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Burrows And Bridgewater Hope To Face Off In France

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Professional basketball players Kino Burrows and Nardo Bridgewater.

By BRENT STUBBS

Senior Sports Reporter

bstubbs@tribunemedia.net

A YEAR ago, Jaraun 'Kino' Burrows helped to pave the way for talented, young point guard Dominick 'Nardo' Bridgewater to ink a professional contract right out of high school.

This year, they hope to eventually play against each other as Burrows has moved on to a new club, while Bridgewater has been elevated to the FOS Provence Basketball Byers Club as a member of their Pro-A roster in the departure of Burrows.

The duo, home for a short summer break, left town yesterday for France where they are both excited about the upcoming season.

"I just signed a new contract to play for the Aix-Maurienne Savoie Basket," said Burrows, who will be starting at centre.

"They want me to come over right away so I have to get back now to prepare for the upcoming season."

Burrows, at 6-feet, 8-inches and 220 pounds, will be based in Geneva, Switzerland, but he's expected to see some action against Bridgewater and Travis Munnings, who is also playing in the French League.

"It's going to be awesome. It's going to be fun anytime one of us meet," Burrows said. "I played against Zane Knowles and Michael Carey in the past, so anytime we get together, we try to do our thing. We try to have fun."

Now with a new team, Burrows said it's going to be a new opportunity for him to excel.

"In this game, whenever you get hurt and you have to come back and prove yourself, even at my age, turning 34, I am still hungry," Burrows lamented. "I can't wait to get over there and to show them that I still belong in the top division."

Having to leave when things are just heating up in the Bahamas Basketball Federation's Summer of Thunder, Burrows said he would have liked to play against Patrick Ewing's Georgetown Hoyas or even the Texas Tech Red Raiders.

"I remember five years ago when we played against North Carolina," said Burrows, a member of the men's national basketball team. "I really like the big teams when they come. We feel like we can play at their level. I wish I could be here for that. But the new club and the coach told me that I need to get in right away to get some tests done early and to start preparing for the season. But I can't wait for next summer."

Burrows noted that it's good that the men's national team is going into a different direction with a new head coach in Chris DeMarco from the Golden State Warriors. He said he will be away to play at some point in the FIBA window in February.

"I was in practice with him, so I can guarantee you that we will play hard," Burrows said. "He's implementing some new things, so I can't want to see how things work out."

Starting on August 19, Burrows will begin the pre-season before the season officially starts the first week in October. He hopes to improve on his performance last season when he only played in nine games for Fos Provence, averaging 20.1 minutes.

He shot 62.7 per cent from the field (32-51) and 56.5 from the free-throw line (13-23) for an average of 8.6 points with 3.3 rebounds, 0.9 assists, 09. steals, 0.1 block shots, 2.7 personal fouls and 1.9 turnovers.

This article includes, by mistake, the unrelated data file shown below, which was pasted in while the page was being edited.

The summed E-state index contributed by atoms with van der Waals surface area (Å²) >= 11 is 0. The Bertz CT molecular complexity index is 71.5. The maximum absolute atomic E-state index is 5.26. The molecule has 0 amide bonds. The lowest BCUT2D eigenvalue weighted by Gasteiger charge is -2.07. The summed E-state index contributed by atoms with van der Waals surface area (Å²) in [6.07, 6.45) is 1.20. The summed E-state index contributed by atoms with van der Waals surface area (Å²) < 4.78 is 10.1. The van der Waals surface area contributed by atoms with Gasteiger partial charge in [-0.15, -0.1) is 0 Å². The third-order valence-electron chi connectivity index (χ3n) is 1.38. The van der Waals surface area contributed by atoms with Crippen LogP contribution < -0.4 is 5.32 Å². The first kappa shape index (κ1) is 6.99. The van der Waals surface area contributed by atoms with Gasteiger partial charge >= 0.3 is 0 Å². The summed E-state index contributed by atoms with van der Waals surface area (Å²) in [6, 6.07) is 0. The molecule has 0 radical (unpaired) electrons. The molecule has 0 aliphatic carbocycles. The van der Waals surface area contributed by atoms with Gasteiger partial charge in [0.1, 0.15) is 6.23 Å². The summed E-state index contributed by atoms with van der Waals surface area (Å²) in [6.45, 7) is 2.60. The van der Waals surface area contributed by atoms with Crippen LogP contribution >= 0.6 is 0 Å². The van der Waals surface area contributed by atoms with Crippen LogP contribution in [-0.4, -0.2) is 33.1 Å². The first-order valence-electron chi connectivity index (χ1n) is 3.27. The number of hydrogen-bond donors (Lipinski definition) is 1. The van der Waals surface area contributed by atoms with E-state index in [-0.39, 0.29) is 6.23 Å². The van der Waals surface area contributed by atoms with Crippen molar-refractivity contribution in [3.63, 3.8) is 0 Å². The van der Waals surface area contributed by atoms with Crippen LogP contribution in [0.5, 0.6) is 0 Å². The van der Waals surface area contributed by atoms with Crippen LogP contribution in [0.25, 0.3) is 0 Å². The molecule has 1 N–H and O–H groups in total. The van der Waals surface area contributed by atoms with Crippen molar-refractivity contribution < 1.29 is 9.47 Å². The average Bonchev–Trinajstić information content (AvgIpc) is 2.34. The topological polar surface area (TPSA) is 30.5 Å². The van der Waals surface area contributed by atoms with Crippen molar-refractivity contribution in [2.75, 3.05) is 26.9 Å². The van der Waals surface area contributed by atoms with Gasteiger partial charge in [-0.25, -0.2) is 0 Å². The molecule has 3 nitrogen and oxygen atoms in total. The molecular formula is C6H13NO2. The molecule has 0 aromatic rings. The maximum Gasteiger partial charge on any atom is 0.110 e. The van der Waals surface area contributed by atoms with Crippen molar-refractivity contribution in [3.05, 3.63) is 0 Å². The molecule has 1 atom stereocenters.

In their total of 34 games, Fos Provence finished the season with a 9-25 win-loss record.

As for Bridgewater, he signed a Junior Pro contract with the FOS Provence Basketball Byers Club, which will make him eligible to compete on their Pro-A team against Burrows.

"At first, playing over there, it was rough," Bridgewater said. "But now everything is going fine. I'm looking forward to going back and keep growing as a player and an individual and helping my team to be better. We have a good team. It's competitive. We've had some ups and downs, but we feel we can only get better."

Bridgewater, 19, made the move to France after he completed his tenure in high school here with the Timberwolves from Anatol Rodgers. He returned home after he had a brief sting at Carol City High School in Miami, Florida. He also starred for the Bahamas junior national team.

"Coming from high school, the pros is not easy," Bridgewater said. "I had to develop a better jump shot and I had to get a lot more physical and stronger. I feel good about my improvement."

When he returns to France, the 5-11 point guard said he's anticipating a great season after playing with the Fos-sur-Mer Provence under-21 team because he put in a lot of extra work during the summer. "I just want to prove that I have the ability to play at the pro level," said Bridgewater, who had originally expected to go through the NCAA Division One rank in the United States, but after things didn't work out, he was overly excited that everything worked out in Europe.

During the past season for Fos-sur-Mer Provence Under-21, Bridgewater played in 24 games, averaging 29.9 minutes as they compiled a 6-28 win-loss record in their French League.

Bridgewater also averaged 16.0 points per game, shooting (113-220) 51.4 per cent from the field, (25-78) 32.1 per cent from the three-point line and (83-128) 64.8 per cent from the charity stripe with 4.2 rebounds, 4.3 assists, 3.3 steals and 5.8 turnovers with 3.2 personal fouls.

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